48 Hours Book Review

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48 Hours by William R. Forstchen was another can’t put it down until finished book. Forstchen’s writing is compelling. He makes the reader think about the moral issues while weaving a fascinating tale. Furthermore, political nuances are incorporated throughout the novel.

The premise of 48 Hours is that the Earth is in line for an ELE (extinction level event) from a powerful solar flare. For those readers who have not tuned into the many Discovery Channel shows explaining CME (Coronal Mass Ejection) and other solar disturbances, Forstchen does an outstanding job weaving the science into his fictional story. He strikes a balance between education and entertainment.

48 Hours Settings

The author uses a dual setting in 48 Hours. The story opens up in Southwest Missouri. But an equally important thread takes place in Washington, D.C. with a second storyline. The two plots are stand alone, with a thin tie at the end.

Springfield, Mo.

The lead characters in Missouri are Darren and Darla Brooks. Both are in their second marriage with grown children. The blended family includes a sprinkling of grandchildren. They have ties to military. Darren served in the Mideast and Darla had recently sold a company supplying the military.

A previous CME from a few weeks ago is the current reality. A second hit is the basis of the plot. Darren is head of security for a cavernous underground site with sections either owned or leased by both governmental and private entities. This factor puts him at the center of the story.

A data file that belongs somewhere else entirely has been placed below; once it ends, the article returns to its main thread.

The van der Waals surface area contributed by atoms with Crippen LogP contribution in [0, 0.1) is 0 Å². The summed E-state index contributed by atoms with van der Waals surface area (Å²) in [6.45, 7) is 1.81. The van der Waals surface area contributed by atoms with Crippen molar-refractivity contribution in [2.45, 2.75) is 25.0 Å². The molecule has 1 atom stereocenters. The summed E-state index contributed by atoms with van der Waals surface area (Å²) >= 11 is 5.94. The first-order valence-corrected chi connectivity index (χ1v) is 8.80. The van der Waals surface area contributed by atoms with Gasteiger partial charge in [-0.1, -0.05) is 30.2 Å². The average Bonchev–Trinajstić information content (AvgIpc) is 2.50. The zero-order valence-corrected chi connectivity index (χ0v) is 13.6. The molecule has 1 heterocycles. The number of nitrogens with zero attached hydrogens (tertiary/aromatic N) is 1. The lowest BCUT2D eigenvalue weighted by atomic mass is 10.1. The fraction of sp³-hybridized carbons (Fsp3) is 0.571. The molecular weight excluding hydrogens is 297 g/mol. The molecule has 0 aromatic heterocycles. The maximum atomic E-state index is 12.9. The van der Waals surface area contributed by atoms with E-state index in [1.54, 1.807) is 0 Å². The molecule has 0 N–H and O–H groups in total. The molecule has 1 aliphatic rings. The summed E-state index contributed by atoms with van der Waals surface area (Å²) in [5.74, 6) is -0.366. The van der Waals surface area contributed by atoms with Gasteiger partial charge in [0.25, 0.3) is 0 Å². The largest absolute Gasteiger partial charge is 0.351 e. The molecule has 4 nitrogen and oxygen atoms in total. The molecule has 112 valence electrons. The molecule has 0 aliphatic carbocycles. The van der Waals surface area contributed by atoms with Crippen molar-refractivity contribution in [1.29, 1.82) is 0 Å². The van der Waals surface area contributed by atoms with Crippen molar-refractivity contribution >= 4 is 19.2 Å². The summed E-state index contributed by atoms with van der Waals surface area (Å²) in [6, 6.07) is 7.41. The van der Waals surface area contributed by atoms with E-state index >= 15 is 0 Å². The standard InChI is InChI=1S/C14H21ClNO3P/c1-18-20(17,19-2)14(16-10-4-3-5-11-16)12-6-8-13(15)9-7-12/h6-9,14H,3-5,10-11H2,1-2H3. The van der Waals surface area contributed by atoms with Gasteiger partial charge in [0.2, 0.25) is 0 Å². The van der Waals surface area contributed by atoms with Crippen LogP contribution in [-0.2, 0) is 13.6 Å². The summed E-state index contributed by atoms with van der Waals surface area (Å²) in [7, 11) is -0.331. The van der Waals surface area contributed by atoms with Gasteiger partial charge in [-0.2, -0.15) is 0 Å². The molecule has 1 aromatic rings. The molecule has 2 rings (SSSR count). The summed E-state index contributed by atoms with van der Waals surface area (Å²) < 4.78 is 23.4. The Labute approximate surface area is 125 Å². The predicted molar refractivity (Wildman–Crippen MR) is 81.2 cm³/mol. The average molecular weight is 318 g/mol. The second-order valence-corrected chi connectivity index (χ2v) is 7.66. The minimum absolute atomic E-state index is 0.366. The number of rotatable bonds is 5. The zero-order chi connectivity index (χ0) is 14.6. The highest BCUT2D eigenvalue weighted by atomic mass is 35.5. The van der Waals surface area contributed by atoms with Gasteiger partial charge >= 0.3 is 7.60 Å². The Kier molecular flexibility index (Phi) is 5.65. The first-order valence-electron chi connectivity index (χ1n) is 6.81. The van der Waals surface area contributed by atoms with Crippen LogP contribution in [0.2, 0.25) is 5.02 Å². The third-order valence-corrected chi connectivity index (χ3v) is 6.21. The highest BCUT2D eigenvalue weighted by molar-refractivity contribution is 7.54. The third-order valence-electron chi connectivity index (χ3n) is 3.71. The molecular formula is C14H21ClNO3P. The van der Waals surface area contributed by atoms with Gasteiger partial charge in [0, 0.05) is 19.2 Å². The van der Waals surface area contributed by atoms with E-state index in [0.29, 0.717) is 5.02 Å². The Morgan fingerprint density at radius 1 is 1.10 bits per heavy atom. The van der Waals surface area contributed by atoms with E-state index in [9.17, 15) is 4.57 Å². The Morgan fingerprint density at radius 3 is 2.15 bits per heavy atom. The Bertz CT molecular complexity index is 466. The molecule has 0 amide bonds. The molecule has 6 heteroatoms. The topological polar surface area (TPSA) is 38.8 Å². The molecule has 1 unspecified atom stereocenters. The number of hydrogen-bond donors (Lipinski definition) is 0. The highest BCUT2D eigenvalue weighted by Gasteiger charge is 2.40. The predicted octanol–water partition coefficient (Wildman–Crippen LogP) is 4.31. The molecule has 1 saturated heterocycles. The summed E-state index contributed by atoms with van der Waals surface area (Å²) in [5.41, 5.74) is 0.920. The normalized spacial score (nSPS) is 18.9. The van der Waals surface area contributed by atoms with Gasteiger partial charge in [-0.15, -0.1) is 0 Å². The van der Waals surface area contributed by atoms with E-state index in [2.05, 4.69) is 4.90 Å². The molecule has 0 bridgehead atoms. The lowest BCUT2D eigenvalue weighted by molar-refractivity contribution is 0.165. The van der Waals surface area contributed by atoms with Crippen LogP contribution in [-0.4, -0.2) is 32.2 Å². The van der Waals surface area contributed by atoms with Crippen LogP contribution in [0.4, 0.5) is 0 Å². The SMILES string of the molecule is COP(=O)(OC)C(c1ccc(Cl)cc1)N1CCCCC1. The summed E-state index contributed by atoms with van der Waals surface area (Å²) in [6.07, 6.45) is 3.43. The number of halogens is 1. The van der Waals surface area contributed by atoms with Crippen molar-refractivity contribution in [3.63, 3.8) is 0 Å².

Washington, D.C.

Dr. Richard Carrington V is the central character of the 48 Hours storyline based in the United States capitol. His interest in solar flares came naturally as the descendant of the first Richard Carrington. Both the solar event of 1859 and Carrington V are namesakes.

Moral Issue

Key to the novel is the various characters’ moral struggles brought on by the ELE. In a scenario where only one percent survive, who belongs in the continuity of mankind? Forstchen explores this concept, balancing altruistic efforts with the need to plan for future existence.

48 Hours contains individuals within the government and other positions of authority that “do the right thing.” But alas, they are more the exception than the rule. William R. Forstchen has once again written a fictional novel based in science that will give the reader pause. If there truly are a number of these underground facilities, how do we select in advance the survivors?

 

 

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